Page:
“Busy in Brooklyn”Lloyd Mitchell Photography

Capturing some work in Flatbush.

Brooklyn has been fairly busy since I started winter break. I have photographed tower ladders being put to work at a second alarm warehouse in Williamsburg and in Flatbush, Brooklyn. I started the New Year photographing the aftermath of the New Year's Day fire in Flatbush.

157 Truck talks about  fireground operations at the New Years Day fire on Cortelyou Rd and East 23 Street.

I encountered two problems that are very common issues on the fire ground. I pulled up to the scene and the fire was well out by the time I arrived. I sized up the scene as I started running in the direction of the building.  That yellow police tape was up. You know the one that makes us to want to get closer to the action.  I had to figure out a way to shoot the scene around the tape.

The police were pushing everyone back. Glass had fallen onto the street. I put my 18 to 35 mm on my d90. I made a photo of the lieutenant from Ladder 157 talking to his fellow members. It was the only interesting photo I could make at that time.  I went around the block to find a different photo. I made a photo of the residents of the apartment building being escorted by the cops. I made a lot of photos of the debris on the sidewalk after overhaul.  For my final photo I used my D7000 and Tamron 70 to 300 to create a candid of the nozzle man from Engine 310 knocking down hot spots.

 

A police officer escorts a mother and child from their apartment.

New Years Day Fire on Cortelyou Rd and East 23 St.

 

Videos related to the Cortelyou Road fire,

 

Lloyd Mitchell is a photojournalism student. His main focuses are breaking news and humanities as well as crimes and fires. Lloyd also covers college and professional sports such as minor league baseball. He uses photojournalism to tell a story and to make a difference in his local communities at school in Buffalo and at home in Brooklyn.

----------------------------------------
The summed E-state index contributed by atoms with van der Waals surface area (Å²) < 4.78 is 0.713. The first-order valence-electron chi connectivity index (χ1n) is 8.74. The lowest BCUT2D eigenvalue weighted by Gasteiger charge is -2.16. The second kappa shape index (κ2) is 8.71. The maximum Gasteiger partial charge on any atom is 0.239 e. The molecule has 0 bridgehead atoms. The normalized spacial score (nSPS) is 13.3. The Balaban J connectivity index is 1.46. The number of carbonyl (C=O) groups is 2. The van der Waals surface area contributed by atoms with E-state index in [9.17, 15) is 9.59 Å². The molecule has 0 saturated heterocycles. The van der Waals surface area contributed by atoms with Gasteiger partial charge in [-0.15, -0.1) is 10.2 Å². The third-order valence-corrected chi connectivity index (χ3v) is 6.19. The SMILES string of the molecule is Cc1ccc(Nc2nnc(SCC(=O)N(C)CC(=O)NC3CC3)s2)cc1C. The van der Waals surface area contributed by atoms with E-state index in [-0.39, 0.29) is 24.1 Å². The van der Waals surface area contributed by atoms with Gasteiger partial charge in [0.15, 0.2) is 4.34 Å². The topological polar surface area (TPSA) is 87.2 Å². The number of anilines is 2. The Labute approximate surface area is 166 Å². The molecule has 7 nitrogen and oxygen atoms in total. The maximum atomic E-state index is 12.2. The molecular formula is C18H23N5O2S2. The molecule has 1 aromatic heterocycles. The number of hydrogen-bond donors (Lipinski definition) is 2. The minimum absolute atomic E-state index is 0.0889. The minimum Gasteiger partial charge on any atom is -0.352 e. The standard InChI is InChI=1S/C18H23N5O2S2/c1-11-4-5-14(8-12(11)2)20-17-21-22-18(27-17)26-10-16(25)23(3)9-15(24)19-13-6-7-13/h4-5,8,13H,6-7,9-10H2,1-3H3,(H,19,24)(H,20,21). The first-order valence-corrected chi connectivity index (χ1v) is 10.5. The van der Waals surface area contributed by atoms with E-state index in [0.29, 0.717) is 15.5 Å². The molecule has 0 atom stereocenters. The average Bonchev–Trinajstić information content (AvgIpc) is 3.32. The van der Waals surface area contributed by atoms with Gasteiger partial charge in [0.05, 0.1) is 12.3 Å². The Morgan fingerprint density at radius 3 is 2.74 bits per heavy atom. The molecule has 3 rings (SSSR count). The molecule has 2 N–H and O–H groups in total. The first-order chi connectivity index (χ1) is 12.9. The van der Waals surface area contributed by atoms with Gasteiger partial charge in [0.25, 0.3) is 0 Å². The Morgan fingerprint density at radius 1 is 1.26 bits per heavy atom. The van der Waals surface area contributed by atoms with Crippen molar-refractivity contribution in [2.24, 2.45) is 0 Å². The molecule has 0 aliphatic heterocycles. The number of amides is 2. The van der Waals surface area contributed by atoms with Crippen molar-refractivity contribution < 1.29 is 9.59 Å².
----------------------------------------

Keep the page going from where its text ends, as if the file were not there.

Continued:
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Backstep Firefighter

“To provide a point of critical thought about certain acts and events in the fire service while incorporating behavioral education and commentary in a referenced format.”

FE Talk: Humpday Hangout

Comments
Ron Ayotte
“FEAR” by Ric Jorge
Ric, excellent article. Your FD is not the only one that suffers from TAS (Training Anxiety Syndrome). Same circus, different community. As far as seeking help from an EAP, I did take advantage of my community's EAP 8 years into my career. I was heading down the road to a separation/divorce after I got promoted…
2014-12-04 16:04:47
Mike McAdams
Who Looks After The Victims?
Captain LeBlanc, Great point in the blog debating the new and old techniques and how to blend them into that first minutes on the fire ground. One of the first points stated was “Unless they know your manpower, resources and abilities, and are standing in that front lawn at 2:00 a.m., all they can do…
2014-12-02 14:45:23
Ruel Douvillier
Who Looks After The Victims?
I suspect these new tactics are all related to the NFPA standard that came out a few years ago recommending higher manpower on apparatus than the authorities having jurisdiction were prepared to implement. For the 30+ years that I've been fighting fires, UL and NIST have been using the data that they gained by setting…
2014-12-02 11:48:44
Joseph carroll
Who Looks After The Victims?
I work in a dept with 2 man Engine cos, man powers is an issue with our first due assignment. (3 engs,2 Trks , Batt Chief). Usually 13 Firefighters on the assignment. At times the exterior attack has no option, heavy fire too include exposures etc. some new leaders feel that this exterior attack is…
2014-12-01 19:05:51
Brian
Who Looks After The Victims?
Am I missing the old SSLEEVES-OCD pneumonic??? seems that one. It addressed alot of the things we have to think of, and the new Slicers is something that I think in right circumstances and construction would make sense, but at other times might be completely useless. I have watched and read alot of the NIST…
2014-12-01 02:10:06
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